Tango Red Tapestry sounds off on the music scene in Colorado Springs and Denver
Brian Eastin, singer and guitarist for Tango Red Tapestry, met drummer Nicholas Hureau when they were both five and their parents were musicians in the Army — but the two never really played music together as kids. In high school, Eastin met bassist Dan Snyder and the two formed a band, playing shows inspired by acts like Against Tomorrow's Sky, the Great Redneck Hope and Eyes Caught Fire — all great Colorado Springs bands from the past decade.
When the members of the fledgling outfit parted ways in 2008, Eastin and Snyder got together again and formed Tango Red Tapestry. After two years of figuring out the proper chemistry and lineup, which now includes guitarist Jesse Cotton Stone and Hureau, and a move to Denver in 2011, the band is issuing its second EP, Painter's Picture. We recently sat down with Eastin and talked about the move to Denver and the encouragement Tango Red has received in both of its homes.
Westword: When you were starting out in Colorado Springs, a lot of the more active bands that were the core of the underground scene there had broken up or were about to. What was it like there for you at that time?
Tango Red Tapestry
Tango Red Tapestry, with At Tide We Sail and the Pillowfighter, 8 p.m. Friday, July 26, hi-dive, 7 South Broadway, $6, 720-570-4500.
Brian Eastin: We knew some people from our time in our first band and told them we had something new going on, and they were supportive — Eyes Caught Fire being one of them. Then we started playing the venues there, and we were still stuck in the mode of not thinking we had the right combination for the band. That changed recently with Nicholas and our other guitarist, Jesse Cotton Stone. We released an EP and it was well received, but we always wanted to do more.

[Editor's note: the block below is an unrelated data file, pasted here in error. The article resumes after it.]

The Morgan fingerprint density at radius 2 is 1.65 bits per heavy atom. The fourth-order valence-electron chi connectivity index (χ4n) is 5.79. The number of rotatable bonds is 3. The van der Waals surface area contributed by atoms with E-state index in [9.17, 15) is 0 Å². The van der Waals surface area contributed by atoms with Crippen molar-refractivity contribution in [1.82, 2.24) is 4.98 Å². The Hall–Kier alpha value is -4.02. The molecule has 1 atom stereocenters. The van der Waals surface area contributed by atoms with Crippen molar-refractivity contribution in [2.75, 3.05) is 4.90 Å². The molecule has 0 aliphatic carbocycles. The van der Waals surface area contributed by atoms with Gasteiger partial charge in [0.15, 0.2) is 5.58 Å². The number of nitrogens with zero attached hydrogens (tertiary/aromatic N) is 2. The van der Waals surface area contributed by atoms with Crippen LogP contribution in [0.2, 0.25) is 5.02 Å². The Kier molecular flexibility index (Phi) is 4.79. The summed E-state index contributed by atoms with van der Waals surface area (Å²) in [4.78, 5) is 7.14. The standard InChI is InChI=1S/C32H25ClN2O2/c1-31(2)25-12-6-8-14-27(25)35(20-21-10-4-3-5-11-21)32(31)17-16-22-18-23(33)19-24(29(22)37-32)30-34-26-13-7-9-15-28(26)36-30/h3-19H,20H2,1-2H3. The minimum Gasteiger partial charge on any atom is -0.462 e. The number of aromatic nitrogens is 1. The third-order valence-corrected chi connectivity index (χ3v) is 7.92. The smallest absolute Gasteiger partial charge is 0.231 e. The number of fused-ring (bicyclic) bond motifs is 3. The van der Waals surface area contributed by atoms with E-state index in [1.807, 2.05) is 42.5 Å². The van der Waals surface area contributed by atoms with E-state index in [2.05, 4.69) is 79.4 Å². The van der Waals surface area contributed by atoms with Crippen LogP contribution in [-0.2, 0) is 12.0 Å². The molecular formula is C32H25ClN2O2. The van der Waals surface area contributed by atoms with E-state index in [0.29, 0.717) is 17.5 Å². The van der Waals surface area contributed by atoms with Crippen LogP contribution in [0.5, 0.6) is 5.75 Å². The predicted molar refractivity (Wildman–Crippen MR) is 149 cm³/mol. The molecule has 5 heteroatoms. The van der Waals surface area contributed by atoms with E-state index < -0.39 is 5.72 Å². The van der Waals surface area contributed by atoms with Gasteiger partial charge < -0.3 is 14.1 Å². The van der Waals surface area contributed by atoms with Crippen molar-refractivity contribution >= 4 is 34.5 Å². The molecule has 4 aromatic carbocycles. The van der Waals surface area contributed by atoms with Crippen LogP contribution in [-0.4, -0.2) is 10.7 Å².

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Why did you move to Denver?
We didn't [want] to go to a completely unknown place. Denver has always had a great music scene; so has the Springs. There's a lot more audience here. There are a lot more places to play, so it was a natural move. I spent most of my life in the Springs. When you hit a certain age, you want some sense of adventure, and that played into the decision as well.
When we were [in the Springs], our friends in bands we played with always offered encouragement and support any way they could. You're going to run into people who are very focused on themselves, but that place had a lot of encouragement.
We've been fortunate to run into a lot of people in Denver who have wanted to help us out because they know we're fairly new, so they give us pointers. The Photo Atlas has helped us, and [so has] Peña. Still City did, too, as did Soda Jerk. I guess if you put enough work and sincerity into it, people are going to help you out.
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